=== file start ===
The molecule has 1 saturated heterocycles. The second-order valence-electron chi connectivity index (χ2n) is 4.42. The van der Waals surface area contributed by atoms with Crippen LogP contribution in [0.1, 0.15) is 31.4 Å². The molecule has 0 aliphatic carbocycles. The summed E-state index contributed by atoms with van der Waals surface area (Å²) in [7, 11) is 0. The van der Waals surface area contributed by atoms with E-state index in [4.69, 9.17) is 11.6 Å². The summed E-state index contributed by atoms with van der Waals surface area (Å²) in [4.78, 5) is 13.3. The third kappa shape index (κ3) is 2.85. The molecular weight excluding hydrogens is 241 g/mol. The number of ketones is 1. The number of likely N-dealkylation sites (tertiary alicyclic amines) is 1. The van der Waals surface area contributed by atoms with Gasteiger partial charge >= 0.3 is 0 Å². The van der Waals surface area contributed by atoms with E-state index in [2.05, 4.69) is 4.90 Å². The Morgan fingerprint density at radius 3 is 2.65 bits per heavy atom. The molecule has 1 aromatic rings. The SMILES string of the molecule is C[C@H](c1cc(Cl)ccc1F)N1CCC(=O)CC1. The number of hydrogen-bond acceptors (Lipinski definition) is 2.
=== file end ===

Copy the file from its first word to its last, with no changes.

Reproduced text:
The molecule has 1 saturated heterocycles. The second-order valence-electron chi connectivity index (χ2n) is 4.42. The van der Waals surface area contributed by atoms with Crippen LogP contribution in [0.1, 0.15) is 31.4 Å². The molecule has 0 aliphatic carbocycles. The summed E-state index contributed by atoms with van der Waals surface area (Å²) in [7, 11) is 0. The van der Waals surface area contributed by atoms with E-state index in [4.69, 9.17) is 11.6 Å². The summed E-state index contributed by atoms with van der Waals surface area (Å²) in [4.78, 5) is 13.3. The third kappa shape index (κ3) is 2.85. The molecular weight excluding hydrogens is 241 g/mol. The number of ketones is 1. The number of likely N-dealkylation sites (tertiary alicyclic amines) is 1. The van der Waals surface area contributed by atoms with Gasteiger partial charge >= 0.3 is 0 Å². The van der Waals surface area contributed by atoms with E-state index in [2.05, 4.69) is 4.90 Å². The Morgan fingerprint density at radius 3 is 2.65 bits per heavy atom. The molecule has 1 aromatic rings. The SMILES string of the molecule is C[C@H](c1cc(Cl)ccc1F)N1CCC(=O)CC1. The number of hydrogen-bond acceptors (Lipinski definition) is 2.